A federal judge has thrown out a key section of an Interior Department rule concerning the threat to polar bears posed by global warming.

U.S. District Judge Emmet Sullivan ruled Monday that the Bush administration did not complete a required environmental review when it said the bear's designation as threatened in 2008 could not be used as a backdoor way to control greenhouse gases blamed for global warming.

The Obama administration agreed with the Bush administration a year later, saying that activities outside of the bear's habitat such as emissions from a power plant could not be controlled using the Endangered Species Act.

The Center for Biological Diversity, an environmental group that filed a lawsuit over the 2008 rule, said the decision puts the fate of the polar bear back in the hands of the Obama administration and Interior Secretary Ken Salazar.

"The Obama administration has the chance to do right by the polar bear," said Kassie Siegel, an attorney for the group. "They need to decide whether the polar bear gets all the protections that other endangered species get, or whether they want to re-adopt a flawed Bush administration decision that exempts greenhouse gases" and other pollutants from the Endangered Species Act.

Sullivan's decision directs the Interior Department to respond by Nov. 17 with a timetable for when it will complete the required environmental review. Sullivan left an interim 2008 designation intact while the case continues.

In a related ruling Monday, Sullivan upheld a ban by the U.S. Fish and Wildlife Service to ban imports of sport-hunted polar bears as trophies. Safari Club International and other U.S. hunting groups had sought permission to allow bear carcasses to be imported from Canada.

The Humane Society of the United States hailed the ruling, which it said rejected "the Orwellian claim that killing polar bears is somehow good for polar bears."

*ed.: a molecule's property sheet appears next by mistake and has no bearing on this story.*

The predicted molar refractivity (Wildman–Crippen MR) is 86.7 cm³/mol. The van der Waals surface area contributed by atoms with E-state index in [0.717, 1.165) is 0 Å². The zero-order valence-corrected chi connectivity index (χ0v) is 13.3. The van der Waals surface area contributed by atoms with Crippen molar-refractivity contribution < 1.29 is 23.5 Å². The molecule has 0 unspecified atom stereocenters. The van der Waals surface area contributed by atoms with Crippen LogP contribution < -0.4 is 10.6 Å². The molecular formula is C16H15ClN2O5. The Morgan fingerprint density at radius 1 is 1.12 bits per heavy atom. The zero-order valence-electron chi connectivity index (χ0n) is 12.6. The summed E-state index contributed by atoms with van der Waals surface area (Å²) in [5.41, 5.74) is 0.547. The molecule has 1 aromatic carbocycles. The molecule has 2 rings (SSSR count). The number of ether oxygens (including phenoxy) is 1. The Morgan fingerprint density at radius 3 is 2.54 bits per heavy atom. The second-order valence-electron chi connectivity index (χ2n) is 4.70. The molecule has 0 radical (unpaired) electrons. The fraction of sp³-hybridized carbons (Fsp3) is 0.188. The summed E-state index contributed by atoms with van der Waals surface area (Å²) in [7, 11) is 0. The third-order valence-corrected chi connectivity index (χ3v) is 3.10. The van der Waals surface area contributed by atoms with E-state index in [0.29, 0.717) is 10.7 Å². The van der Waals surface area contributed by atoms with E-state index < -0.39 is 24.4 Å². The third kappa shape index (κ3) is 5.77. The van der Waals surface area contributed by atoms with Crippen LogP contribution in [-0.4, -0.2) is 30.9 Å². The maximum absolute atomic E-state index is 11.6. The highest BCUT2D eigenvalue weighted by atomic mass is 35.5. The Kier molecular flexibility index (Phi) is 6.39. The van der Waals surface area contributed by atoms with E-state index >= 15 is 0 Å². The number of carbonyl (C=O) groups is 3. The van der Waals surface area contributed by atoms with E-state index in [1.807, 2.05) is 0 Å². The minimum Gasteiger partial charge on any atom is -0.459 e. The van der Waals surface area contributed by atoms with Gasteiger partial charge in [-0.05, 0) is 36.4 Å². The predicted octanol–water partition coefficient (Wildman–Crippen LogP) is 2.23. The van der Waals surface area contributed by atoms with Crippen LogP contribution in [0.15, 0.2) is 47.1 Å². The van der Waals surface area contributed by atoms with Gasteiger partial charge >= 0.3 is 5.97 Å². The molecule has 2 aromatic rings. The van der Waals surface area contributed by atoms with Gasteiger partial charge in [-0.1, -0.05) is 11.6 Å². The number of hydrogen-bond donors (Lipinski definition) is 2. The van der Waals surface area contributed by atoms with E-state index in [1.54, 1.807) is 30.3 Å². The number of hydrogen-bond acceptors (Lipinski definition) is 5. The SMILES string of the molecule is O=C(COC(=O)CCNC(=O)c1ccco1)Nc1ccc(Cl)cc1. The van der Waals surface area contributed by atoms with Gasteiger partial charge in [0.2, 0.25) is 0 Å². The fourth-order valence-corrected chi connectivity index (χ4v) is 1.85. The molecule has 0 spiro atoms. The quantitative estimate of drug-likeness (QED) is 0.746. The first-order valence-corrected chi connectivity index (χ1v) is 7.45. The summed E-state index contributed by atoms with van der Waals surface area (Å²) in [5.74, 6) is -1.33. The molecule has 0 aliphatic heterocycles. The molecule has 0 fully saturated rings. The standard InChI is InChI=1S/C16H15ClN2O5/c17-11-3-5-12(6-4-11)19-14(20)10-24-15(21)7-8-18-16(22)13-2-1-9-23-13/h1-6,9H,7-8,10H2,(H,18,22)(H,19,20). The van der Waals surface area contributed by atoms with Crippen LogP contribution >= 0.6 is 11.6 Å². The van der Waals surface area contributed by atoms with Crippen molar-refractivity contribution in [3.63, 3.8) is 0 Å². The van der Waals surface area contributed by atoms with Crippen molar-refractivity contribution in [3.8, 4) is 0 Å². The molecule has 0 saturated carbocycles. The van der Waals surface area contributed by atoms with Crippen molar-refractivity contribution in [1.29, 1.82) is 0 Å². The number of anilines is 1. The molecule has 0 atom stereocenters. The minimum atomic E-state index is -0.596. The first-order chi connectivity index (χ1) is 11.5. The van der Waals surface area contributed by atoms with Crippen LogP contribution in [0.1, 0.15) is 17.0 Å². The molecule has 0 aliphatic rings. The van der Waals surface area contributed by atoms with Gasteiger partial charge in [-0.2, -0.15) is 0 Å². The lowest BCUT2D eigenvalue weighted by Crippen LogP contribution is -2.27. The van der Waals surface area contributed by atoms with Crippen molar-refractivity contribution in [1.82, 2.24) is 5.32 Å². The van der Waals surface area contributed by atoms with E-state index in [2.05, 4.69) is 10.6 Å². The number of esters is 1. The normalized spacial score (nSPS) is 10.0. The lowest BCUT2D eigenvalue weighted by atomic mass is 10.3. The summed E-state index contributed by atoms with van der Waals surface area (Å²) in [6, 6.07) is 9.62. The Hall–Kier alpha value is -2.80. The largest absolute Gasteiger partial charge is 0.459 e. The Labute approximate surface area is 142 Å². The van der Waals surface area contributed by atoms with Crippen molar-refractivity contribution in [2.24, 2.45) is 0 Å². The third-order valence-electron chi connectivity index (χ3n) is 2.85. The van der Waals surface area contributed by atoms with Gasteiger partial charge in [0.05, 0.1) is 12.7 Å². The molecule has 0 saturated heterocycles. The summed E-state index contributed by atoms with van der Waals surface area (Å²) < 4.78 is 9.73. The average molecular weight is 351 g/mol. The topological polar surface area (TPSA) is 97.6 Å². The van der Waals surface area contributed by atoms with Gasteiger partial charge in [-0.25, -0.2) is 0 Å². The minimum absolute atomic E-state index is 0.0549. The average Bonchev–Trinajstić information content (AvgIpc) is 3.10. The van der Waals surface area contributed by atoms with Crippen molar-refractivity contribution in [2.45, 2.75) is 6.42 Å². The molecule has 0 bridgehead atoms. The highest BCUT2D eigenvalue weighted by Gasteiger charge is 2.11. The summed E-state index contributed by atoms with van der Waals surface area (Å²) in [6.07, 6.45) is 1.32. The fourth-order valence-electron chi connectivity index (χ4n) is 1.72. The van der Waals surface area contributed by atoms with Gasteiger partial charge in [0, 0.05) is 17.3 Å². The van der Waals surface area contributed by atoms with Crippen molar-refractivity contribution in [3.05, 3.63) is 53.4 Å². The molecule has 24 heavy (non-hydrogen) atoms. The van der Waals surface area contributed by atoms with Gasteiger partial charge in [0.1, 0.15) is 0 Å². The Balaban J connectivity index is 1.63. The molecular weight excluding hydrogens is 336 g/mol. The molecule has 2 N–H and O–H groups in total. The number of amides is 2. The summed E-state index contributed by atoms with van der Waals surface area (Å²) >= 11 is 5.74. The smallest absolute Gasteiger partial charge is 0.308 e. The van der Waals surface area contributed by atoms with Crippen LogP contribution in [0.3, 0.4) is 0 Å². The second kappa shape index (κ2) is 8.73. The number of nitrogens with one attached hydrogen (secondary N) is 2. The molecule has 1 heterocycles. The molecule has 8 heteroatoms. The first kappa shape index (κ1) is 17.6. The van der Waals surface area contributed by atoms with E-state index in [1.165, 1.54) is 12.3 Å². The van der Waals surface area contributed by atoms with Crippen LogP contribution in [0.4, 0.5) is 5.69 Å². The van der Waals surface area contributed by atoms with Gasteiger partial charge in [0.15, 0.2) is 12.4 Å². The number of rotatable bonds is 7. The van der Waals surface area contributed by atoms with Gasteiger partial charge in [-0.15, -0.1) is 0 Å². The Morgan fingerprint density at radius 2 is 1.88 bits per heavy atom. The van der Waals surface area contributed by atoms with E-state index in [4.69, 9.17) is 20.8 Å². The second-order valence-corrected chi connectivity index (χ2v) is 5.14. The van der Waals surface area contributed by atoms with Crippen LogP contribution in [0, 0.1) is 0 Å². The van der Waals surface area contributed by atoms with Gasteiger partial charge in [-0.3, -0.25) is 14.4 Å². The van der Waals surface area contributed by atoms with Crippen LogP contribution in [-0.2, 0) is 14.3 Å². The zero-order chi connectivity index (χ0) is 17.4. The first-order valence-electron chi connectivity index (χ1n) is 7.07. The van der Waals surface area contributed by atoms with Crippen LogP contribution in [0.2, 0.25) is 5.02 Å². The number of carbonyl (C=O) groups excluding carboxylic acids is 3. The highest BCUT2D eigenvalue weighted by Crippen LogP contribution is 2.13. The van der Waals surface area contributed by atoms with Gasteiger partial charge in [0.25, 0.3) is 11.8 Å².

Jonathan Lovvorn, the group's senior vice president and chief counsel for animal protection litigation, said that just as the United States does not allow importation of tiger skins and baby seal fur, "American conservation law prevents American hunters from bringing home the heads and hides of imperiled polar bears shot in other countries."

The Fish and Wildlife Service said in a statement that it is reviewing the decision to determine the agency's next steps.

In June, Sullivan upheld a 2008 decision by the Fish and Wildlife Service to place the bear on the endangered species list as threatened because of melting sea ice.

Environmental groups had sued, saying the polar bear needed more protection under the Endangered Species Act. The state of Alaska and hunting groups argued that the listing was unnecessary.

Along with the listing, then-Interior Secretary Dirk Kempthorne created a "special rule" stating that the Endangered Species Act would not be used to set climate policy or limit greenhouse gas emissions, which contribute to global warming and melting ice in the Arctic Ocean.

It was that aspect of the rule that Sullivan set aside on Monday.

The polar bear is unique among species protected under the Endangered Species Act because it is the first to be designated as threatened because of global warming.